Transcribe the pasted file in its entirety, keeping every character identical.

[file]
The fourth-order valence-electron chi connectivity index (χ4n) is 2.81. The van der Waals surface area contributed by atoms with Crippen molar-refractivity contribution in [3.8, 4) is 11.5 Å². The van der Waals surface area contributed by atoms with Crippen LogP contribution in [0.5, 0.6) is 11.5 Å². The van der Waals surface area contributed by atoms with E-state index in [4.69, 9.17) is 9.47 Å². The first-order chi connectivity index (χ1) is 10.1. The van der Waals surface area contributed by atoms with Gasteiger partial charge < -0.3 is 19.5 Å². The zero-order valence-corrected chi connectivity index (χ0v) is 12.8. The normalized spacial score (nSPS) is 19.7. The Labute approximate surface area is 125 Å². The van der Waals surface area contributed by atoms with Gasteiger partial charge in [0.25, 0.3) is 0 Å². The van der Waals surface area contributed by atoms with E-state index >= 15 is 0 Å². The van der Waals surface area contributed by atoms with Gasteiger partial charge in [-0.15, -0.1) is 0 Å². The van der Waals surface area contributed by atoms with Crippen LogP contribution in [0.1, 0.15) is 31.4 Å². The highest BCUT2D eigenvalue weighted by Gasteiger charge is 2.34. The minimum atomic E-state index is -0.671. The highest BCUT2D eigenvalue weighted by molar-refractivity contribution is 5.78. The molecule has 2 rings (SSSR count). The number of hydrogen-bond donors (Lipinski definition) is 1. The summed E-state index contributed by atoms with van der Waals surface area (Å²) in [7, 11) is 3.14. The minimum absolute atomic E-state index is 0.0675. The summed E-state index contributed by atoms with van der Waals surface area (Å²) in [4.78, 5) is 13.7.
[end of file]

The fourth-order valence-electron chi connectivity index (χ4n) is 2.81. The van der Waals surface area contributed by atoms with Crippen molar-refractivity contribution in [3.8, 4) is 11.5 Å². The van der Waals surface area contributed by atoms with Crippen LogP contribution in [0.5, 0.6) is 11.5 Å². The van der Waals surface area contributed by atoms with E-state index in [4.69, 9.17) is 9.47 Å². The first-order chi connectivity index (χ1) is 10.1. The van der Waals surface area contributed by atoms with Gasteiger partial charge < -0.3 is 19.5 Å². The zero-order valence-corrected chi connectivity index (χ0v) is 12.8. The normalized spacial score (nSPS) is 19.7. The Labute approximate surface area is 125 Å². The van der Waals surface area contributed by atoms with Gasteiger partial charge in [0.25, 0.3) is 0 Å². The van der Waals surface area contributed by atoms with E-state index >= 15 is 0 Å². The van der Waals surface area contributed by atoms with Gasteiger partial charge in [-0.15, -0.1) is 0 Å². The van der Waals surface area contributed by atoms with Crippen LogP contribution in [0.1, 0.15) is 31.4 Å². The highest BCUT2D eigenvalue weighted by Gasteiger charge is 2.34. The minimum atomic E-state index is -0.671. The highest BCUT2D eigenvalue weighted by molar-refractivity contribution is 5.78. The molecule has 2 rings (SSSR count). The number of hydrogen-bond donors (Lipinski definition) is 1. The summed E-state index contributed by atoms with van der Waals surface area (Å²) in [7, 11) is 3.14. The minimum absolute atomic E-state index is 0.0675. The summed E-state index contributed by atoms with van der Waals surface area (Å²) in [4.78, 5) is 13.7.